rm(list = ls()) # clear the memory
###########################
# This is a brief introduction to R
# Open R, and then work through these commands
# '#' = comment
# '<-' or '=' = affect; defines the left hand side to be the right hand side
# '>' = prompt of R
# basic operations - enter these; see what you get:
7+5
7-5
7*5
7/5
7/0
0/0
# use the function c() for creating a vector
x = c(1,2,3)
x # response: [1] 1 2 3
x = 1:3 # Gives the same thing
x
x = c(1,2,3) + c(2,3,4)
x # response: [1] 3 5 7
c(1,2,3)*c(2,3,4) # response: [1] 2 6 12
c(1,2,3)*2 # response: [1] 2 4 6
c(1,2,3)/2 # response: [1] 0.5 1.0 1.5
# create a vector, called 'height', containing 10 values
height <- c(72,70,71,66,73,66,72,72,74,75)
height # response: [1] 72 70 71 66 73 66 72 72 74 75
mean(height) # compute sample average
median(height) # compute sample median
mean(height, trim=0.1) # trimmed mean.
var(height) # variance
sum((height - mean(height))^2)/(length(height)-1)
# should give the same thing - why?
sqrt(var(height)) # standard deviation
height[2] # the second element of the vector
# generate a vector
rep(2,3) # a vector of 2's of length 3: [1] 2 2 2
seq(1,10, length=21) # a vector of length 21; equally spaced entries spanning [1,10]
##############################################
# Go to http://www.stat.ualberta.ca/~wiens/stat575/stat575.html and download the data sets which are there.
# Then to use these files without going to the web, replace lines like
# read.table("http://www.stat.ualberta.ca/~wiens/stat575/datasets/T1-3.dat")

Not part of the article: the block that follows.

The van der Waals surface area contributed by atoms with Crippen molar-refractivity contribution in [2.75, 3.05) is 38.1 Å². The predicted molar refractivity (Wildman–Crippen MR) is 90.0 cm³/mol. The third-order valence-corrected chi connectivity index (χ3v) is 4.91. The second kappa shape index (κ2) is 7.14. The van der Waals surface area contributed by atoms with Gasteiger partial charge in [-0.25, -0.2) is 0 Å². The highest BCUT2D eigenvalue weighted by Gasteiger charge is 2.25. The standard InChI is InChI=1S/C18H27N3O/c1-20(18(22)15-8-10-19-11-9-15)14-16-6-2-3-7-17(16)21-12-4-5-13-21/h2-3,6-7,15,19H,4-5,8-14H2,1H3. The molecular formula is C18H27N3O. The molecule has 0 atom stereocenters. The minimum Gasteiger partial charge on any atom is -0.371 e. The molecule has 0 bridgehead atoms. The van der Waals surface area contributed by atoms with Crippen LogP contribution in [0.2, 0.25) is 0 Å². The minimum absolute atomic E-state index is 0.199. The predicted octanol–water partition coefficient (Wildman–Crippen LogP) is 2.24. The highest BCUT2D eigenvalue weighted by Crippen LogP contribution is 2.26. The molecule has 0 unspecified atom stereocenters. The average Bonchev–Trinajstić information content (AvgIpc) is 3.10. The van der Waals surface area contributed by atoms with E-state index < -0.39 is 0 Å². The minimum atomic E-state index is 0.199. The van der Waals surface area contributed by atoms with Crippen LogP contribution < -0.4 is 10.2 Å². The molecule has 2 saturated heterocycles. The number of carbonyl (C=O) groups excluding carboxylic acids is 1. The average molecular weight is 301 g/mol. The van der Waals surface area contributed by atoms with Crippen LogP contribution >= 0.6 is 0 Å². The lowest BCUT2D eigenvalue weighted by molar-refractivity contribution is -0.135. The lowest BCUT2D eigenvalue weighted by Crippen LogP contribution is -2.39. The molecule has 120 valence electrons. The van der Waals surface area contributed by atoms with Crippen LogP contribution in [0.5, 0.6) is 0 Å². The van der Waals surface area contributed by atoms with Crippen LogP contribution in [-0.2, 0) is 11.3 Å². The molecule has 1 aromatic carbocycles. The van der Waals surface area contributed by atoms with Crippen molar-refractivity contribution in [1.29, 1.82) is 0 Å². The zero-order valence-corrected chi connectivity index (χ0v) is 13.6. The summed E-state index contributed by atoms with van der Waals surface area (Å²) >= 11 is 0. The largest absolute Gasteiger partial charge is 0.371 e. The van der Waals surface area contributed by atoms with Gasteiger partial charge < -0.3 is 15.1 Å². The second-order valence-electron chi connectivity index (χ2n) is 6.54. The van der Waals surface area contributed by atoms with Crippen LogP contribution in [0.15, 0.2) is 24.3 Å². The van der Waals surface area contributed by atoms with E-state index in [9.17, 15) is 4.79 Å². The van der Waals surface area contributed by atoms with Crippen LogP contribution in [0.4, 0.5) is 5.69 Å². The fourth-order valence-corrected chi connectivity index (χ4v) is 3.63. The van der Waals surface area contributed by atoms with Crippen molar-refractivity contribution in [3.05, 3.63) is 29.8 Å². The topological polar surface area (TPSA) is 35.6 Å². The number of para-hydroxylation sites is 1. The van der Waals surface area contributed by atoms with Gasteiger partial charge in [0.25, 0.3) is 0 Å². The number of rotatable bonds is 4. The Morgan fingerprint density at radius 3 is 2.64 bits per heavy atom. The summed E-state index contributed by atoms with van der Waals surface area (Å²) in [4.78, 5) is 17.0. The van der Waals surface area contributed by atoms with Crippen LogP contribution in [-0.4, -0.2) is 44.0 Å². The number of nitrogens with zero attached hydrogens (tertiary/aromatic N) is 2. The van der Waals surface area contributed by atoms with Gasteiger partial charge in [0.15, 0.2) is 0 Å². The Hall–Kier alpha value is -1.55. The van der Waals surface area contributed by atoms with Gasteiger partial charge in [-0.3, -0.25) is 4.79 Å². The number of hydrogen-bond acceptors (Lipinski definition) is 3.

# with lines leading to where the data sets are on YOUR system. (Note that FORWARD slashes are required.)
# You can specify the directory from which R starts - right click on the R icon and go to 'Properties'.
help(read.table)
lizard = as.matrix(read.table("http://www.stat.ualberta.ca/~wiens/stat575/datasets/T1-3.dat"))
lizard
# You can specify the directory from which R starts - right click on the R icon and go to 'Properties'.
colnames(lizard) = c("mass", "svl", "hls")
colMeans(lizard) # Means of the three individual variables
S = cov(lizard) # Covariance matrix S
S
apply(lizard, 2, var) # Apply the 'variance' function to each column of 'lizard'
# Compare with the diagonal of S
# Plotting:
pairs(lizard)
# For a more sophisticated plot, click on Packages on the top menu of the screen,
# choose a mirror (e.g. in BC) and install the "cars" package - it contains the scatterplotMatrix function
library(car)
dev.new()
scatterplotMatrix(lizard, diagonal = "boxplot", ellipse = TRUE)
U = chol(S) # Upper triangular Cholesky factor
U
S - t(U)%*%U # Check that S=U'U
E = diag(1/sqrt(diag(S))) # 1/standard deviations
R = E%*%S%*%E # Correlation matrix
det(S) # determinant
eig = eigen(S)
V = eig$vectors
D = diag(eig$values)
# Check that S=VDV' with V orthogonal:
S - V%*%D%*%t(V)
round(t(V)%*%V,12)
pc = lizard%*%V
pc # Contains the same info as X itself, but these columns are uncorrelated:
Spc = round(cov(pc),10)
Spc
D # The vectors in pc are uncorrelated linear combinations of those in lizard, with the same total variance
sum(diag(S))
sum(diag(D))
pc1 = -pc[,1]
var(pc1)
var(pc1)/sum(D)
v = -V[,1]
v # coefficients of lin. comb. explaining almost all (97%) of the variance.
dev.new()
pairs(cbind(lizard, pc1))
# Normality check:
dev.new()
y=lizard[,1]
qqnorm(y)
qqline(y)
# More sophisticated plotting:
dev.new()
par(mfrow = c(1,3)) # A 1 by 3 panel of plots
for(i in 1:3) {
y = lizard[,i]
v=qqnorm(y, ylab = colnames(lizard)[i])
text(0, max(v$y-2), paste("corr = ", round(cor(v$x,v$y),3)))
qqline(y)
}
##############################################
# Using 'scripts': What you are reading right now is an example of a 'script' - a list of commands
# to be carried out by R. In your work you will typically have a script for each assigned question, etc.
# To open a blank script, click on File -> New script in the R menu at the top of the screen.
# To save the script for future use, click on the 'save' icon and follow the instructions.
# To run the command in the script, save it and then click on Edit -> Run all.
# (Try it - to run THIS script, save it to a directory somewhere, then re-open it and run it.)
# Alternatively, one will often just copy and paste a few commands, from the script,
# into the Command window ("R console") in order to try them out.